Discover the fastest, most effective way to gain job-ready expertise for the careers of the future.
Companies across every industry rely on big data to make strategic decisions about their business, which is why data analyst roles are constantly in demand. Even as we transition to more automated data collection systems, data analysts remain a crucial piece in the data puzzle. Not only do they build the systems that extract and organize data, but they also make sense of it –– identifying patterns, trends, and formulating actionable insights.
If you think that an entry-level data analyst role might be right for you, you might be wondering what to focus on in the first 90 days on the job. What skills should you have going in and what should you focus on developing in order to advance in this career path?
Let’s take a look at the most important things you need to know.
SQL is a free, open-source programming language and arguably the most important language for data analysts to learn. Luckily, it’s also the easiest to grasp, especially if you’re new to programming since it utilizes English words.
SQL is crucial for assessing and manipulating data and will give you a solid understanding of relational databases. Not only will SQL help you interpret data, but it will also prepare you for learning more complex programming languages down the line. SQL also integrates with many database management systems like MySQL, Microsoft SQL Server, and Oracle Database, to name a few. Check out Udacity’s free SQL for Data Analysis course to make sure you’re familiar with this language before your first day on the job.
More than any technical requirement, having an inquisitive nature is vital to succeeding as an entry-level data analyst and beyond. A significant component of data analysis is noticing when things seem out of the ordinary or need further investigation. Asking questions, wondering why, and digging deeper is how you find incredibly valuable insights.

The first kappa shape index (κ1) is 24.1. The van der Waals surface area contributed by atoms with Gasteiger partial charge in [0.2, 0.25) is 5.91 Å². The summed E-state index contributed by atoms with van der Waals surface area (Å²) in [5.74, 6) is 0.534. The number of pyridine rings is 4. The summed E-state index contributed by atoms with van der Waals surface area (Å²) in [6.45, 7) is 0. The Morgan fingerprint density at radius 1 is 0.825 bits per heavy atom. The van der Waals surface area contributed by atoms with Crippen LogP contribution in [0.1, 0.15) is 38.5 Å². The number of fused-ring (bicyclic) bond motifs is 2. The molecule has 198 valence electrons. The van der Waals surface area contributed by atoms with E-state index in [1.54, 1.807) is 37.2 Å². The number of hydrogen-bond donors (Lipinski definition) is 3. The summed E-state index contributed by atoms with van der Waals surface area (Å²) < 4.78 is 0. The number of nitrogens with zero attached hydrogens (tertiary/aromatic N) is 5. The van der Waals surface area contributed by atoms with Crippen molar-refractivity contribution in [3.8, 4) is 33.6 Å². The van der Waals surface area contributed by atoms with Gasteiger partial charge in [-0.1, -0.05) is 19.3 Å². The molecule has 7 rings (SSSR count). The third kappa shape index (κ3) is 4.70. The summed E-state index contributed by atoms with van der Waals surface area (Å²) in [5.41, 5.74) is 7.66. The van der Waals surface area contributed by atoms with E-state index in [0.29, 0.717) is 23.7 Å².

“You have to be curious and inquisitive, and enjoy not knowing how to solve a problem, not knowing the answer, and working through that to get to a usable solution or usable actionable answer,” says Matthew May, a lead data scientist at URSA Inc., a data analytics and visualization company.
Demonstrating this skill in your first 90 days of the job will help you stand out and make your value abundantly clear. Always be on the lookout for data that doesn’t make sense or seems off. Identifying any problems with data before presenting reports to stakeholders will ensure that you build trust with the company and solidify your skills.
“Data science is constantly evolving and there will be new concepts and new algorithms to learn every year. A curious attitude is what I need. I need somebody who isn’t afraid of saying, ‘I don’t know. I’ll research it.’ says Dr. Rosaria Silipo, the principal data scientist at KNIME.
Producing reports is a big part of the day-to-day as an entry-level data analyst, but writing an effective report involves much more than just putting numbers on a page. Drawing meaningful conclusions and telling a story with data is where your value as a data analyst really comes to life.
Questions like, “Why’s this trending up? What’s the reason for this anomaly? What can we do to mitigate a future incident?” will help direct you to valuable conclusions, according to Solita, an online SQL editor for data analysts.
Creating a compelling narrative around these questions and answers makes data analysts better equipped to predict future outcomes. A well-constructed analysis also makes it easier to motivate people to get on board with certain business changes that you might suggest.
The role of a data analyst can be narrowed down to two main components: statistics and translating those statistics into digestible stories.
However, you don’t need to be a master-level statistician or mathematician to excel. Understanding the basics of statistics and probability will help you tell a compelling story with the data. Statistical metrics, probability distributions, and statistical plots will all come in handy in your first 30, 60, and 90 days on the job.
“Everything else — algorithms, more programming languages — you can learn,” says Dr. Silipo. “And since programming languages dedicated to AI change every few years, you’ll need to learn new ones throughout your career. However, the math skills you must have from the beginning, and they are the basis to understand and learn everything else.”
If an entry-level data analyst role sounds exciting to you, and you’re ready to learn practical statistics, data wrangling, and data visualization, Udacity’s Data Analyst Nanodegree program could be the perfect fit. In this program, you’ll refine your ability to work with complex data sets and learn the skills to tell a compelling story with data.
Then, you’ll have the knowledge, experience, and skills to succeed as an entry-level data analyst. When you’re ready to get hired, check out our post about the best ways to get noticed and hired as a data analyst.
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